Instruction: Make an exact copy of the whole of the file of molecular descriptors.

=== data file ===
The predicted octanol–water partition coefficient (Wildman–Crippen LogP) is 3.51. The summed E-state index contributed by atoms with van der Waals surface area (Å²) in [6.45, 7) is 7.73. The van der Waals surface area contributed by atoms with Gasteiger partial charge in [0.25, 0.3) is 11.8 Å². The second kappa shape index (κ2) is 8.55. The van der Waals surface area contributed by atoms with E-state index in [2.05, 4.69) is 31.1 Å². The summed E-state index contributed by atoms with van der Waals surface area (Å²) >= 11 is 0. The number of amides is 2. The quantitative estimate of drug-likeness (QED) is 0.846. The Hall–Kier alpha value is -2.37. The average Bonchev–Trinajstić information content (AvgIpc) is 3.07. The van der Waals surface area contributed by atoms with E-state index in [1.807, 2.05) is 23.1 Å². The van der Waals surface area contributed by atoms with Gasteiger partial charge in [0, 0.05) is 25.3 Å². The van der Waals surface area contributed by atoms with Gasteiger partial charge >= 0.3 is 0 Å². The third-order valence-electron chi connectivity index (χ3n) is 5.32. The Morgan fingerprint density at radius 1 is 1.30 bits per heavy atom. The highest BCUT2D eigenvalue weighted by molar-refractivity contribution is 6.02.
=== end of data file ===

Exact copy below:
The predicted octanol–water partition coefficient (Wildman–Crippen LogP) is 3.51. The summed E-state index contributed by atoms with van der Waals surface area (Å²) in [6.45, 7) is 7.73. The van der Waals surface area contributed by atoms with Gasteiger partial charge in [0.25, 0.3) is 11.8 Å². The second kappa shape index (κ2) is 8.55. The van der Waals surface area contributed by atoms with E-state index in [2.05, 4.69) is 31.1 Å². The summed E-state index contributed by atoms with van der Waals surface area (Å²) >= 11 is 0. The number of amides is 2. The quantitative estimate of drug-likeness (QED) is 0.846. The Hall–Kier alpha value is -2.37. The average Bonchev–Trinajstić information content (AvgIpc) is 3.07. The van der Waals surface area contributed by atoms with E-state index in [1.807, 2.05) is 23.1 Å². The van der Waals surface area contributed by atoms with Gasteiger partial charge in [0, 0.05) is 25.3 Å². The van der Waals surface area contributed by atoms with Gasteiger partial charge >= 0.3 is 0 Å². The third-order valence-electron chi connectivity index (χ3n) is 5.32. The Morgan fingerprint density at radius 1 is 1.30 bits per heavy atom. The highest BCUT2D eigenvalue weighted by molar-refractivity contribution is 6.02.